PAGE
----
Letters Section Editor: Robert M. Golub, MD, Senior Editor.
To the Editor: Dr Casey and colleagues1 describe 100 serious adverse events, including 3 deaths, in US volunteer civilian smallpox vaccinees that were reported to the Vaccine Adverse Event Reporting System between January and October, 2003. Although the authors state that these associations may not be causal, their characterization of these as “low rates” does not address the point that any adverse event may have been unnecessary. World Health Organization policy opposed pre-event smallpox vaccination.2 Only a few months before the Centers for Disease Control and Prevention's Advisory Committee on Immunization Practice changed its policy,3 it too recommended no vaccination (other than for personnel working with the virus) unless a smallpox case was found because “ . . . the vaccine effects are acceptable only in the face of disease.”4 We are not aware of new evidence of risk to justify the reversal of this long-standing policy. A committee of the Institute of Medicine has described “ . . . lingering confusion about the vaccination program's aims.”5 Without evidence of benefit, the program should not have happened and no adverse events risked.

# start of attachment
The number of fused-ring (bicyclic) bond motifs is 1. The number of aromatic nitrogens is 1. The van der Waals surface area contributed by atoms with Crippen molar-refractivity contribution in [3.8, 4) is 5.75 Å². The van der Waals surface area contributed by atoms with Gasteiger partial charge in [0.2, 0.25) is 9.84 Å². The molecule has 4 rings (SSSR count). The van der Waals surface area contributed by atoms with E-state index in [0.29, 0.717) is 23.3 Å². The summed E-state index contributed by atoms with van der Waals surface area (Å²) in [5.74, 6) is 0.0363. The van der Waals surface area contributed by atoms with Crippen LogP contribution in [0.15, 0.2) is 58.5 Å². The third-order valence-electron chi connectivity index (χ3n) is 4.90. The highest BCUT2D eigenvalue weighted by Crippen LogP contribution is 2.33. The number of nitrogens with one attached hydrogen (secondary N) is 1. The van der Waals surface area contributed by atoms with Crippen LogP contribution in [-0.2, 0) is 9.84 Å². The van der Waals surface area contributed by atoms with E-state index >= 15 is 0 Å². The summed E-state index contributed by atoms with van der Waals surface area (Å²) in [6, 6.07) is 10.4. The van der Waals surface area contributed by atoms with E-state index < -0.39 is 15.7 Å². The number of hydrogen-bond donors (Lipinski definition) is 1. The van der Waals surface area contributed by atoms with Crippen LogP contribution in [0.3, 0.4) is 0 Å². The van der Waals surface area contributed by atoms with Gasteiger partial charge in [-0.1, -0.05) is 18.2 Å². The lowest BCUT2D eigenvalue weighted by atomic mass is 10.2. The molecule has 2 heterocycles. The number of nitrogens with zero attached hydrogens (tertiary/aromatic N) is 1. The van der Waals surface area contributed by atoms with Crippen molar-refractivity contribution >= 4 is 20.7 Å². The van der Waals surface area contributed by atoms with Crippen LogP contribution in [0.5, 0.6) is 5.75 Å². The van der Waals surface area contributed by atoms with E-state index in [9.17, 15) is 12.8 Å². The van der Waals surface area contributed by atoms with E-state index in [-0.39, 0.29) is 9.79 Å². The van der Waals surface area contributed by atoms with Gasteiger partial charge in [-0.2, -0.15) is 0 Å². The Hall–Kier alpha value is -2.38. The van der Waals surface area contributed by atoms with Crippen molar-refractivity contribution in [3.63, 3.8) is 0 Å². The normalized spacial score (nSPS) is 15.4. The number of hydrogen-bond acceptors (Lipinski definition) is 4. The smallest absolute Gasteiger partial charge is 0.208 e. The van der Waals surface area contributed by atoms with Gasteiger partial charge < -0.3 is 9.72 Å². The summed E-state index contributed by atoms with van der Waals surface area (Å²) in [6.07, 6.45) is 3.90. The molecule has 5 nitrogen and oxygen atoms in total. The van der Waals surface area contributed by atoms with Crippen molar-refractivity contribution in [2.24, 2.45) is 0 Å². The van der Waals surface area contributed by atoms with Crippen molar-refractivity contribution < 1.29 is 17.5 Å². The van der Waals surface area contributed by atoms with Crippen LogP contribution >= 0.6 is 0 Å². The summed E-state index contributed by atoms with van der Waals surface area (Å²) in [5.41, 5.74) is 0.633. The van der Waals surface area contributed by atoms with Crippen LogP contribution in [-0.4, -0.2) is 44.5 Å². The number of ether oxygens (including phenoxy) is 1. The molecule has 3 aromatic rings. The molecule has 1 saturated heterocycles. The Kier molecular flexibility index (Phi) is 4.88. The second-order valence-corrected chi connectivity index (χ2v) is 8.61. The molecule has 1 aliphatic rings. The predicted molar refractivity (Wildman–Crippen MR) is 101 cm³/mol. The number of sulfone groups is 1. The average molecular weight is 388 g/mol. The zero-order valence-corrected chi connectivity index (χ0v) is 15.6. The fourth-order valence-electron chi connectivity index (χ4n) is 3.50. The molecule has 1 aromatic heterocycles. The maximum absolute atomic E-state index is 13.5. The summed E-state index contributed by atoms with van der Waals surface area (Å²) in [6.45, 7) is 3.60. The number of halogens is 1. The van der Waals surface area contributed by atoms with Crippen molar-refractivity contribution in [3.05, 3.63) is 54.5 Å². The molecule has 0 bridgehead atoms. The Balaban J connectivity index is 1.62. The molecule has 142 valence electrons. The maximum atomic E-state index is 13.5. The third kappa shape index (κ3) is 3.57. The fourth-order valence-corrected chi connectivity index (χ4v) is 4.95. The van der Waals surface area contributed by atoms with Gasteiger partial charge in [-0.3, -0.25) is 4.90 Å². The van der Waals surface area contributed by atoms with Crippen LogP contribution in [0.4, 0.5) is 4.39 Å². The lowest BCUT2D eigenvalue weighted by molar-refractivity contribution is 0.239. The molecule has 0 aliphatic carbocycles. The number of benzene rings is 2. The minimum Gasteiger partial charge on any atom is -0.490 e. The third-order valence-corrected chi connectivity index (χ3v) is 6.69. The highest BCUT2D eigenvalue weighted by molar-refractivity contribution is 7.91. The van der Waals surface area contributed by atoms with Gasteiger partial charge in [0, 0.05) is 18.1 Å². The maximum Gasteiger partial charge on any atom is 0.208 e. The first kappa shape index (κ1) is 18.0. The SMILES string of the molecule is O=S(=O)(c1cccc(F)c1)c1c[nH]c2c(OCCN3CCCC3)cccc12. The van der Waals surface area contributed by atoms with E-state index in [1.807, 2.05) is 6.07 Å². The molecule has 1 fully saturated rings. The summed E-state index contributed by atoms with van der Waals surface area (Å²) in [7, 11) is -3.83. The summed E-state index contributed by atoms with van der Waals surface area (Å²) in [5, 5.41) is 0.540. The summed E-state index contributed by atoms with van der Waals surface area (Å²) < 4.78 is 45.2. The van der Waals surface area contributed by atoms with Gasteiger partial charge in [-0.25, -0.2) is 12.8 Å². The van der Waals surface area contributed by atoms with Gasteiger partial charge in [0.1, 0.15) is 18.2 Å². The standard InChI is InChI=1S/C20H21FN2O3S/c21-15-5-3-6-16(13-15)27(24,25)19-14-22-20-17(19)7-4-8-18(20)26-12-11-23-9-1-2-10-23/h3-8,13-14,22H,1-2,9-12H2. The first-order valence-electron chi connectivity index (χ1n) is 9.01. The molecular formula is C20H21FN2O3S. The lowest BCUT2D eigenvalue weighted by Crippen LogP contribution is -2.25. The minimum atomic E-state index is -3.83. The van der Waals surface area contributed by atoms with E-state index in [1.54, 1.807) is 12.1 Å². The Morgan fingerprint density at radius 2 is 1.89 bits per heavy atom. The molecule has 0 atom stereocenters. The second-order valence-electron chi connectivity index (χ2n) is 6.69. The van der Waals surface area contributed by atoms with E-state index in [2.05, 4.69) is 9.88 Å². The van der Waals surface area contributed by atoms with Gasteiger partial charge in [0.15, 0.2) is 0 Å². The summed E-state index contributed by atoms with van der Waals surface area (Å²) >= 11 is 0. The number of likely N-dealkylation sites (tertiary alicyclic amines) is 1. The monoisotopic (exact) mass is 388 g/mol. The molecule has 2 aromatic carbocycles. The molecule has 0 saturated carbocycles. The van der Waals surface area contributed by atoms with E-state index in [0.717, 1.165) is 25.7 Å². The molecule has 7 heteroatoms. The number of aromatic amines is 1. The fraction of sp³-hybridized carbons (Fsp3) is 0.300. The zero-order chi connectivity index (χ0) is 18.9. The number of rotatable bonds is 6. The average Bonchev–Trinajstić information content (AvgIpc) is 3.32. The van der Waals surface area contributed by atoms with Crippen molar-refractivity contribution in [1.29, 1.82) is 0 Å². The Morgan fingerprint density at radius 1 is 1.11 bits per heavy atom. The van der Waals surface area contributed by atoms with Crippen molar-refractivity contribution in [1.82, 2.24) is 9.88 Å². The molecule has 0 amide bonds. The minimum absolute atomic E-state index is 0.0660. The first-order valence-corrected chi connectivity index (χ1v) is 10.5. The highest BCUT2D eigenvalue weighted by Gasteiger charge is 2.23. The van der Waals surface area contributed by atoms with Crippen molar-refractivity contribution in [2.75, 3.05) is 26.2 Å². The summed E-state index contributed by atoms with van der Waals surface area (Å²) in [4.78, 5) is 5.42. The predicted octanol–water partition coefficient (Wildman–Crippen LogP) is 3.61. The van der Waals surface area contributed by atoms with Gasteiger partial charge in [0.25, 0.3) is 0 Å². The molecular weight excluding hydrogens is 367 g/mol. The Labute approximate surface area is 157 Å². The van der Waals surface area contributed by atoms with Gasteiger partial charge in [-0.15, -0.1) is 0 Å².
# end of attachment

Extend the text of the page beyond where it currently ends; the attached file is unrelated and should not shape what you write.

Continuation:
Cohen HW, Gould RM, Sidel VW. Smallpox Vaccinations and Adverse Events. JAMA. 2006;295(16):1897-1898. doi:10.1001/jama.295.16.1897-c